1. The author of this passage is primarily concerned with

    • (A) arguing that God does not actually exist.

    • (B) challenging religious people who disrespect the accomplishments of science.

    • (C) pointing out that people can do good even when not motivated by religious faith.

    • (D) questioning the viewpoint that all meaning must derive from a God.

    • (E) encouraging people who do not believe in God to examine the implications of their arguments.

Passage D

Myths abound about Shakespeare in part because of half-remembered or out-of-date scholarship from schooldays; because Shakespeare the man is such an elusive and charismatic cultural property; and because interventions in Shakespeare studies, particularly biographical and theatrical ones, make headline news: Witness the “authorship question” or speculation about Shakespeare’s sexuality.

Put simply, myths are told and retold about Shakespeare because no other writer matters as much to the world: Nineteenth-century Germany had a flourishing academic Shakespeare criticism before England did; India had a Shakespeare Society before England; Shakespeare is regularly performed at amateur and professional levels, in translation, worldwide. Shakespeare is not just English. Thus myths about Shakespeare go some way toward telling us stories about ourselves.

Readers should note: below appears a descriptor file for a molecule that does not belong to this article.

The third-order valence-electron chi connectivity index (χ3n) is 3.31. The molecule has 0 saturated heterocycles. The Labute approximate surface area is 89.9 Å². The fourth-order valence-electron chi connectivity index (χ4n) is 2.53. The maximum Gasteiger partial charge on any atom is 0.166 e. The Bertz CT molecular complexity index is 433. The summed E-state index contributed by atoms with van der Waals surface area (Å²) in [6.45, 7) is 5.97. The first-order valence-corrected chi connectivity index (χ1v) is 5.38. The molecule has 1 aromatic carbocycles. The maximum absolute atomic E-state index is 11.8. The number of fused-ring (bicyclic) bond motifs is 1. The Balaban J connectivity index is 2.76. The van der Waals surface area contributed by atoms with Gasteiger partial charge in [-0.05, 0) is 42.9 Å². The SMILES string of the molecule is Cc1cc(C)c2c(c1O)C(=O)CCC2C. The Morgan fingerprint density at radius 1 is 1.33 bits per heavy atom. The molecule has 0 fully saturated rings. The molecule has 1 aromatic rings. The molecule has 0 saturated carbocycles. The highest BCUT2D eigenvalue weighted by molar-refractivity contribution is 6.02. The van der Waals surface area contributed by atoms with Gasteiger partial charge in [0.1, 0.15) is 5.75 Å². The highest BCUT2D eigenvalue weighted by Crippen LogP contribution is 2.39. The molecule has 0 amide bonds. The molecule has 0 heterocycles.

1. This passage is primarily concerned with

    • (A) determining precisely what it is that Shakespeare’s works tell us about ourselves.

    • (B) correcting out-of-date scholarship.

    • (C) examining the reasons why arguments about Shakespeare fascinate us.

    • (D) satirizing some of the more outlandish recent suppositions about Shakespeare.

    • (E) analyzing the theory that Shakespeare may not have been who he claimed to be.

  2. 2.The author most probably uses the phrase “interventions in” in Line 5 to mean

    • (A) interference with

    • (B) appraisals of

    • (C) obstacles to

    • (D) unexpected collaborations regarding

    • (E) new approaches to

  3. By using the phrase “Shakespeare the man is such an elusive and charismatic cultural property,” the author means to say that

    • (A) Shakespeare’s works have been co-opted by those in power to such an extent that we have lost sight of his original intentions.

    • (B) there is more controversy over which culture interprets the plays of Shakespeare correctly than there is about the works of other artists.

    • (C) scholars and journalists deliberately spread misinformation about Shakespeare because there is so much money to be made from arguing about him.

    • (D) largely because he is so shrouded in mystery as a human being, the prospect of claiming symbolic kinship with Shakespeare is both daunting and enticing.

    • (E) the perceived “greatness” of Shakespeare’s writing does not originate from a property of the works themselves, but is instead the result of society turning Shakespeare himself into a symbol of something.


Check your answers to see how you did.

Passage A

  1. D.

Passage B

  1. E.

Passage C

  1. D.

Passage D

  1. C.

  2. E.

  3. D.